From the museum
To borrow a phrase from Julie Andrews in a movie, every fourth Saturday in October, “The hills are alive with the sound of music,” laughter, food and fun! You don’t need to travel to the Alps, however, because all of this can be found nearby in the historic Drew County community known as Possum Valley.
Possum Valley is an old community that dates back as early as the 1840s. Early records show settlers in the area at that time, many of whom traveled by flatboats up the Saline River to settle in the lowland valley.
The community is said to have been named Possum Valley after a group of hunters became lost in the dense forests for several days. After two or three cold, hunger-filled days, they killed, cooked and ate a possum. From that time, the area became known as Possum Valley.
Most communities grew up around churches and Possum Valley was no exception. The first church in the valley was the Macedonia Baptist Church located in the sixteenth section of land in the valley. Then, in 1863, Alfred and Nancy Ozment gave land for a Methodist or other congregational church to be established more near the center of the community. That church was a log structure that was replaced by the present day Valley Methodist Church and the community grew and prospered around it.
After the turn of the century, the community became renowned for its agricultural endeavors, particularly its tomatoes and other produce. In the mid-1940s, the community began to wither as people moved from farms to other jobs. In 1948 the community lost its school when it consolidated with Drew Central Schools. By 1965, the once-flourishing community had scattered and even the Methodist Church Conference dropped its affiliation with the Valley church.
Over the next few years, the building began to deteriorate. However, because of the historical significance of the old church building and its place in the community’s history, several residents became concerned with the fate of the old structure and wanted to see it preserved.
In 1985, after some discussion, the Methodist Conference relinquished title to the property to the community. Then the ladies of the Valley Extension Homemakers Club (EHC) stepped into their role as preservers, providers and protectors of the old church building. In that year, they began a tradition that has continued and grown to this day.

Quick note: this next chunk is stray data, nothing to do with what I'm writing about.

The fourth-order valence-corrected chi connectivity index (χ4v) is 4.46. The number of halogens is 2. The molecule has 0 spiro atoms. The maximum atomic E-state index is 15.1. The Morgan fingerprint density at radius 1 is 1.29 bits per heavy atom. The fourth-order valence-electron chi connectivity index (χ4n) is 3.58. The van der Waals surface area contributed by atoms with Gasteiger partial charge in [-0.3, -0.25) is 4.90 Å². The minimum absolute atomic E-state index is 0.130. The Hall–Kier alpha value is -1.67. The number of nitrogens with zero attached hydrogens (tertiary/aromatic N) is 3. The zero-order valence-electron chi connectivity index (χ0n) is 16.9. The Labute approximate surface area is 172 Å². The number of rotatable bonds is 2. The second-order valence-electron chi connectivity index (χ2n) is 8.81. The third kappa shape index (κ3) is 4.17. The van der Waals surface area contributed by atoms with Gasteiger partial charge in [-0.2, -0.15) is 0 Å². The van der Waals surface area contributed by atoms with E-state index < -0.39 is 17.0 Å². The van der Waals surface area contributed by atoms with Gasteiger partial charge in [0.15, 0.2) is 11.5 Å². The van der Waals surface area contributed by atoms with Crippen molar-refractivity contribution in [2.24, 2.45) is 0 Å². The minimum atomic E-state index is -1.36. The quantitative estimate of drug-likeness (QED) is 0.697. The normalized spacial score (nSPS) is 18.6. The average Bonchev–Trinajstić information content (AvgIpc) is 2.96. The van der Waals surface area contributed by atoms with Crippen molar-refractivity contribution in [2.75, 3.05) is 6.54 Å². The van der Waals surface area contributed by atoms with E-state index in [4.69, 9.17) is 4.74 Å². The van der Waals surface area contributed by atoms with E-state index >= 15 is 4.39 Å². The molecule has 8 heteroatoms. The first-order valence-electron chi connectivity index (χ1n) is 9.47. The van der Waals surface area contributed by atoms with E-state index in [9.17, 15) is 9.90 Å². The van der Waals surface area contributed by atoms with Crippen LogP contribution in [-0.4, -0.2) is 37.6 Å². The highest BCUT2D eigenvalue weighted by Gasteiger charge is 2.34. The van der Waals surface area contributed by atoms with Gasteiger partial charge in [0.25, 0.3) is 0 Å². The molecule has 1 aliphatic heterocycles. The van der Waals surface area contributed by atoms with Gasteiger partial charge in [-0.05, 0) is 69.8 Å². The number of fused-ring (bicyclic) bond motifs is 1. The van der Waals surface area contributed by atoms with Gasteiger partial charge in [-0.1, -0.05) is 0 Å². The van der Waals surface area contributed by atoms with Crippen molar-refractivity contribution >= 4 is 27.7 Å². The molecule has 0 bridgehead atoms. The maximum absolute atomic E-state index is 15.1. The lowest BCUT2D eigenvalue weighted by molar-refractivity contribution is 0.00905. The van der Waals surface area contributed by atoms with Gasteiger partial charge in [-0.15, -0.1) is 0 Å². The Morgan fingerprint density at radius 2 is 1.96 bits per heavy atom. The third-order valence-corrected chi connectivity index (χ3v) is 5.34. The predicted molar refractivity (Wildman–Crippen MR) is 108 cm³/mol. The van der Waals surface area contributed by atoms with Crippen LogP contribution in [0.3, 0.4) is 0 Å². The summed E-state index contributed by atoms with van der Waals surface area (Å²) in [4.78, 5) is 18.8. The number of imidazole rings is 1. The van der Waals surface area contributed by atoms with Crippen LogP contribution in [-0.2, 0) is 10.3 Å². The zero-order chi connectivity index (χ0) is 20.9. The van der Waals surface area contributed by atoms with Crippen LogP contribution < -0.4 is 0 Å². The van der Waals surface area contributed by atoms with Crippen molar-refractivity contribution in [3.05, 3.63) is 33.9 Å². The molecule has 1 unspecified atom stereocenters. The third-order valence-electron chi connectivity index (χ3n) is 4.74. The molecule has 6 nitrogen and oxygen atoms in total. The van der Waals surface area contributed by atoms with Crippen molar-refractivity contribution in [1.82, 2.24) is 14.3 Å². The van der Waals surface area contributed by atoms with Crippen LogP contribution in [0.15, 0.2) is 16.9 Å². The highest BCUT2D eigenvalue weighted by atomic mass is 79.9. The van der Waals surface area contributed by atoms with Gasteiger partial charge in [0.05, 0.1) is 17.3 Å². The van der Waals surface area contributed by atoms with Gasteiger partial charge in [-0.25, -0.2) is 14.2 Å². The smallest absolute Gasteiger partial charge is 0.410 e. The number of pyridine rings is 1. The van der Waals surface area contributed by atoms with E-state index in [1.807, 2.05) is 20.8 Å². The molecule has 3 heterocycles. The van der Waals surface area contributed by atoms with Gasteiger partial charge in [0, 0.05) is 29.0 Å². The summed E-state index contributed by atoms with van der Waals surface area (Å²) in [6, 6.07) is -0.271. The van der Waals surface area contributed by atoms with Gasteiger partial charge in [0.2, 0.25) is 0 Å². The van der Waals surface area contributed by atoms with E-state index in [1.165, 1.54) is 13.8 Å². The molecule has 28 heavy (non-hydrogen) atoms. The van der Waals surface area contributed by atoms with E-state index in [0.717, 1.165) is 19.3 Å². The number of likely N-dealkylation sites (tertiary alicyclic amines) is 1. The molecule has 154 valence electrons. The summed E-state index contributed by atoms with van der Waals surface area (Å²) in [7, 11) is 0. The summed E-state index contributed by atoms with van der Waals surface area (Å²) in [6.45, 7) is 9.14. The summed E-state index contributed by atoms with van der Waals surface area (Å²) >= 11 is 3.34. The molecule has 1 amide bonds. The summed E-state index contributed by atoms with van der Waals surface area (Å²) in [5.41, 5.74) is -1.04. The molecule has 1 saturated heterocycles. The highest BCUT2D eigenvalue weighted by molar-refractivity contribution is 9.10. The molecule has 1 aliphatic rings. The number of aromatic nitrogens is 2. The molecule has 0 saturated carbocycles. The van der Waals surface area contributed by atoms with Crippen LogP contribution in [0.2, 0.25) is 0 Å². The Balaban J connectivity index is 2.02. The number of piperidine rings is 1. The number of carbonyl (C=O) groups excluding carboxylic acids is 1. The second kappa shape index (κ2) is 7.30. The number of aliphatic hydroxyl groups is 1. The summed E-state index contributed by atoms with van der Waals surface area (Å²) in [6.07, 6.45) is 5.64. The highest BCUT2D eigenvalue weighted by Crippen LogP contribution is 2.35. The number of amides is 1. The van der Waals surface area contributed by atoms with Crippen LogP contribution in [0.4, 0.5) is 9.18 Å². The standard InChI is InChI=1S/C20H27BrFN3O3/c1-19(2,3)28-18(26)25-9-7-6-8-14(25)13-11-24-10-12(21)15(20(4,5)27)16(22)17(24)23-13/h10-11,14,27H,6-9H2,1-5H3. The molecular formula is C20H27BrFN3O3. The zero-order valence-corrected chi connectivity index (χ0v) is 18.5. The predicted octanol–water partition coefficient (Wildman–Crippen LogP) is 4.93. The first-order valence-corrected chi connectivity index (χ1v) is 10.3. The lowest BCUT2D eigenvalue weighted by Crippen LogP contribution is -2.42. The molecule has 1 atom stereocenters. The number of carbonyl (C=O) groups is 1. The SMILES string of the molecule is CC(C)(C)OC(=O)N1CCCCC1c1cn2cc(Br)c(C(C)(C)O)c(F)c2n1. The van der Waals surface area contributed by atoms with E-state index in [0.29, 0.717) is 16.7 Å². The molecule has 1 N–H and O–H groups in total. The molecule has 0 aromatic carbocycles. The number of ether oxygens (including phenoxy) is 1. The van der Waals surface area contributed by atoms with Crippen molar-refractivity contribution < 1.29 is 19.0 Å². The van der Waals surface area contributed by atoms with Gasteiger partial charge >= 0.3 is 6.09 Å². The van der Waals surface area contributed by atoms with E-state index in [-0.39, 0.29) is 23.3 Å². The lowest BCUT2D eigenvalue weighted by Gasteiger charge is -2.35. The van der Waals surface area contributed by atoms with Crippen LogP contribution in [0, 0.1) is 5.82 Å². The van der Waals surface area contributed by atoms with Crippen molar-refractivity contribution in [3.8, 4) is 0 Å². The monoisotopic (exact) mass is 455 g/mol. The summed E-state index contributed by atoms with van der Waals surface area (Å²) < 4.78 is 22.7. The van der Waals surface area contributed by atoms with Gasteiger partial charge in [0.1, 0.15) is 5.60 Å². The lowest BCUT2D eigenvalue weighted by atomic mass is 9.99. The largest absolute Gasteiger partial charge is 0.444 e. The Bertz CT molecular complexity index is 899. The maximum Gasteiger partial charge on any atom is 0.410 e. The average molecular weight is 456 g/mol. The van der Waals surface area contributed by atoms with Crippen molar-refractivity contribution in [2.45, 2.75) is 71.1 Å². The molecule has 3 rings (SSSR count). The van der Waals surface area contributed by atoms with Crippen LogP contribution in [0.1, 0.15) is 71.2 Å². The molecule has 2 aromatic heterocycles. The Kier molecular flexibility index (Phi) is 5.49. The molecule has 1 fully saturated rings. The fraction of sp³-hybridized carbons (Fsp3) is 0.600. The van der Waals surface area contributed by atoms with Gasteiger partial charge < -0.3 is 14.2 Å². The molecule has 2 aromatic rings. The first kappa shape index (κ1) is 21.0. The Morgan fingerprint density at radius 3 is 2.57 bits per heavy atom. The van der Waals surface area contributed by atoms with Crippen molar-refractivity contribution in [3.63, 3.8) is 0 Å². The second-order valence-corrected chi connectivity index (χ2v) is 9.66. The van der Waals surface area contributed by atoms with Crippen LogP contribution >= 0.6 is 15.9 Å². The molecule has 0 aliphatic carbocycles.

This year and, in fact, this Saturday, the club will hold its 26th Possum Valley Fun Day to raise funds to be used for the maintenance and upkeep of the church building and property that is now known as the Valley Community Center. The day can be described as part homecoming/part fundraiser, and it is surely a day of good, old-fashioned family fun!
Possum Valley Fun Day has always centered around food, crafts and music. The first year, snacks and the crafts were all exhibited within the old church building. Local craftsperson Thelma Ellis has operated the quilt show from inside the building since the Fun Day activities began.
That first year the entertainers performed from the bed of a long hay trailer. The next year, a concrete pad was poured to provide a stage area and seating. Through the years, money raised has kept the building roofed and painted until aluminum siding was added, provided a cover for the concrete pad, added a basketball court and purchased a PA system.
Many other improvements have occurred over the years. At first, food or snacks were brought from home. Later, a kitchen was added and food has been prepared to order onsite for several years. (Of course, the fried pies and other delectables are made offsite and brought in.)
Various other games and activities have come - and gone - over the years, including possum races, cake walks, auctions and several “beauty” contests. However, the Fun Day’s favorite activity would have to be the evening dances. The last event of the day is a dance and dancers come from many places in, and out, of Drew County to enjoy this event.
My favorite memory of the Fun Day will always be that last event. Its beginning was signaled when the late James Glennon would bring out a sack of corn meal and “dust” the floor for the dancers. He is gone now and the 2009 Possum Valley Fun Day was dedicated to his memory.
Time changes everything and Possum Valley Days have grown even better through the years. This year the event will actually begin Friday night with a gumbo/chili supper from 5-8 p.m. and entertainment provided by the Haley Creek Boys. A hayride will close out the evening.
Saturday promises another fun- and food-filled day from 10 a.m.-10 p.m. Along with a myriad of games, crafts and other activities, several guest performers will entertain during the day. A catfish lunch will be served from 11 a.m. to 2 p.m. with other food, drinks and treats available throughout the day from the kitchen.
Come on out to Possum Valley Fun Day and enjoy the activities and festivities all day. Meet Mrs. Thelma and admire the quilts. You’ll have a great time and be assured that all funds raised go back into the fund for the preservation of the old Valley Methodist Church building and community center.
Music for the evening dance will be provided by Jimmy Orrell and the Blue West Band. I trust someone will bring the cornmeal. Step lively! Mr. ”Shorty” will be watching!